Best Of The Classics

Want to take a dip into the classics but not too sure exactly where to start? Crack into this list and check off some of history's greatest reads and the world's most talented authors.

Woman reading and relaxing

Think it's time you discovered the classics? Well, much-lauded favourites like Wuthering Heights and Little Women might not be everyone's cup of tea, but that doesn't mean that history's favourites aren't for you. Make a start on this list of classic reads that you, your partner and your friends will love. You never know, you might just discover your new favourite author...

The Old Man and the Sea, Ernest Hemingway

This sweet tale is one of Hemingway's most famous works and was a major contributing factor to him being awarded the Nobel Prize for Literature in 1954. In his trademark style of simple prose and a beautifully woven message, Hemingway tells the story of an old Cuban fisherman and his painstaking battle with a giant marlin far out at sea. This is a novella worth passing on to your boyfriend or husband after you've devoured every last page.

To Kill a Mockingbird, Harper Lee

While most of us would have been forced to read this Pulitzer Prize-winning novel in high school, few might have actually appreciated its beauty at the time. Set in America's Deep South in the 1930s and told through the eyes of 6-year-old schoolgirl Scout Finch, this story follows the drama that brews in a small town when Scout's lawyer father Atticus defends the underdog in a highly controversial court case. This masterpiece explores themes of racism, love, loyalty and standing up for what you believe in.

The Catcher in the Rye, J.D. Salinger

Join 16-year-old New Yorker Holden Caulfield as he leaves yet another school and runs amok in the Big Apple. He gets up to mischief with mates and girls, all the while offering an entertaining and insightful running monologue of his thoughts and experiences. Dear Holden is clearly troubled, an absolute sucker for beauty and all about living in the moment. Let's face it, our 16-year-old selves would have swooned.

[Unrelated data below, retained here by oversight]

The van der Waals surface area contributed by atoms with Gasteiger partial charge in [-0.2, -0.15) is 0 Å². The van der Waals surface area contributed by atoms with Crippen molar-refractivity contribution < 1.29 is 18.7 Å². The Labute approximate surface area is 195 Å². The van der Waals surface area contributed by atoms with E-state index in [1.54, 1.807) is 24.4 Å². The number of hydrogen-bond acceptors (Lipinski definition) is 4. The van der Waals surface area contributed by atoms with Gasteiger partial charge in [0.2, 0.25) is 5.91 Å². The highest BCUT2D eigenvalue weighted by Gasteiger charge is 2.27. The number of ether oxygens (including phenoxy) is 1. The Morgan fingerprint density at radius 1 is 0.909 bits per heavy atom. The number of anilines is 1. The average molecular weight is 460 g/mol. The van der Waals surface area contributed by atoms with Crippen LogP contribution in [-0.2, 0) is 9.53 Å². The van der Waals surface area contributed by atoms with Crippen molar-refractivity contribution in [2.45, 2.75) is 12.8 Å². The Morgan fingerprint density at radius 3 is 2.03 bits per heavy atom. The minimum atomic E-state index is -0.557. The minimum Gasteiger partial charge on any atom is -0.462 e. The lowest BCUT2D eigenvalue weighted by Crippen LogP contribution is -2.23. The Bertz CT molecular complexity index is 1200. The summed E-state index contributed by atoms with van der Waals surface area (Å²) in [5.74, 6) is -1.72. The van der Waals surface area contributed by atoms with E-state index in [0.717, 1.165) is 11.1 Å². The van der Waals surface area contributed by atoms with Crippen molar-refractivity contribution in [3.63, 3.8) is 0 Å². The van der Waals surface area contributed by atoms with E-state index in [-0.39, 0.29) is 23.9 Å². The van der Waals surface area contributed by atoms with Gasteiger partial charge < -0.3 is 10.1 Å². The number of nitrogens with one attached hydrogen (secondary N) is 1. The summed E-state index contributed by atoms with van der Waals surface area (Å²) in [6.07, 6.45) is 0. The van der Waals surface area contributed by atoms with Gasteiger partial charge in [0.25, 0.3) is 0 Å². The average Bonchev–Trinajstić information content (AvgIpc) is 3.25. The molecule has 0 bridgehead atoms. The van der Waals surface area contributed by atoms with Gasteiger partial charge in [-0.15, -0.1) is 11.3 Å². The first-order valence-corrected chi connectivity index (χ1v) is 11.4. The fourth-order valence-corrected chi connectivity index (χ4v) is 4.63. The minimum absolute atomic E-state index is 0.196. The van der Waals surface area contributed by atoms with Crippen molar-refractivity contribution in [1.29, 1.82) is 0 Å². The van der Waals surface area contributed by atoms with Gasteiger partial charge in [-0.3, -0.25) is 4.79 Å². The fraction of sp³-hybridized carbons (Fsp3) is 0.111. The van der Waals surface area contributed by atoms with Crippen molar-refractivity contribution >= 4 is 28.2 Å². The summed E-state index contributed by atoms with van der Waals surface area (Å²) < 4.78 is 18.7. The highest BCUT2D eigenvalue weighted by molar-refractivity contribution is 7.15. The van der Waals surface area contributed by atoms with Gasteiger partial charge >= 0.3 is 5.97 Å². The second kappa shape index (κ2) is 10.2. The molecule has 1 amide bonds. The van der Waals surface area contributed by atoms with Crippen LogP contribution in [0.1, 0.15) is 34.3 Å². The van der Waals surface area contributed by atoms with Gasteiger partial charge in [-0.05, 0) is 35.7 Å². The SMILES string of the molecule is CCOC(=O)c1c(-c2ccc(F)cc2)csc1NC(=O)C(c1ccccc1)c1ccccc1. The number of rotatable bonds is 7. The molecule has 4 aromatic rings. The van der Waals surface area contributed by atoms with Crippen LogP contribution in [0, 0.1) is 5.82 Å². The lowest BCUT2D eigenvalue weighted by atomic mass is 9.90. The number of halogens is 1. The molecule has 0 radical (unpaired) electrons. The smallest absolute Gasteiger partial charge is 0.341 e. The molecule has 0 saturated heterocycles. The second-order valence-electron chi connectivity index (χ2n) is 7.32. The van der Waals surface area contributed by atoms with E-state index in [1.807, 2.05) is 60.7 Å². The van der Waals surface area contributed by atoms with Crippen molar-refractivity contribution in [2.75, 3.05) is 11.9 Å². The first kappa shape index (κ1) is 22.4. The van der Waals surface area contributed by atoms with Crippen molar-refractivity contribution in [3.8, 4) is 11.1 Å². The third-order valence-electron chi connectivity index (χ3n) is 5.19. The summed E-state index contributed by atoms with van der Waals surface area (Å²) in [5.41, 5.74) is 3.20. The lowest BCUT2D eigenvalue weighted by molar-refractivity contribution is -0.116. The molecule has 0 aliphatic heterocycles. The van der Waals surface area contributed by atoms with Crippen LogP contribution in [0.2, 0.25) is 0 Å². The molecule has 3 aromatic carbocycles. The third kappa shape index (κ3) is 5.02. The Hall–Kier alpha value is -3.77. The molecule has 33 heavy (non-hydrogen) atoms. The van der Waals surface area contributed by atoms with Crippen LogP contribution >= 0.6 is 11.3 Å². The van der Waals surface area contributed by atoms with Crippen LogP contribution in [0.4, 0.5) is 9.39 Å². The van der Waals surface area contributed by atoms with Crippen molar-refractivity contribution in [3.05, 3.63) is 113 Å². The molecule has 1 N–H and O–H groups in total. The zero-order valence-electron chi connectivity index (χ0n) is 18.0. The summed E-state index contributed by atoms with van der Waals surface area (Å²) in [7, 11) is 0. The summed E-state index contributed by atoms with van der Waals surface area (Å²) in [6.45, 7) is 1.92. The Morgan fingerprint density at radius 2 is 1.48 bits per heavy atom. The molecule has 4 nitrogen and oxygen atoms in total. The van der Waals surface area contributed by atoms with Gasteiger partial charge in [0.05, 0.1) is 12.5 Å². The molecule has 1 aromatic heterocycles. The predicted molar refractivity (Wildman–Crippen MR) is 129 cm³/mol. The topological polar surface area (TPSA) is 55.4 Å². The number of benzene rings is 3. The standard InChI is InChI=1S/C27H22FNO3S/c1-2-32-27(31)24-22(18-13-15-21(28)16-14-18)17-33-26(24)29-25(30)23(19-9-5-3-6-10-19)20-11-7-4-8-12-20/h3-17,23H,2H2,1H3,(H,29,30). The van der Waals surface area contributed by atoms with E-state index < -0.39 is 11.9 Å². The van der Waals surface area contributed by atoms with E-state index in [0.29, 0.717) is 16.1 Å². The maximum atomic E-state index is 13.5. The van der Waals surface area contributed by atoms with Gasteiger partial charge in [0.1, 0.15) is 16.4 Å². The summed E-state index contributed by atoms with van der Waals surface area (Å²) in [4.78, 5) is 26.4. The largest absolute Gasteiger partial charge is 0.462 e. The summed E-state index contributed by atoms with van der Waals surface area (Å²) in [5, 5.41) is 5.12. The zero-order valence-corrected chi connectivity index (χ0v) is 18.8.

1984, George Orwell

Written in 1948, this book details Orwell's prophecies for what the world would be like in the '80s. With a terrifying look at totalitarianism and conformity, he coined many new phrases, such as Big Brother, Newspeak and the Thought Police. It's a fascinating read and will stay with you long after the final page. Pass it on to your friends -- it might just inspire you to start up a book club.

Great Expectations, Charles Dickens

You may have seen the 1998 film starring Gwyneth Paltrow and Ethan Hawke, now read the original classic for yourself. Set in Kent, U.K. in the early 1800s, we get drawn into the story of Pip, a young orphan who falls in love with the local eccentric's cold niece, gets drawn into a strange mystery with an escaped convict and abandons his friends and family for high society in London. This complicated story means a rather long read, but it's perfect for rainy winter days inside.

Lord of the Flies, William Golding

Published in 1954, this renowned novel takes a look at a group of schoolboys who are left to fend for themselves on a deserted island. At first, all is fun and games, but then the group descends into a reckless, primitive mob who'll do anything to guarantee their own survival. It's an interesting exploration of human behaviour and is a must-read.

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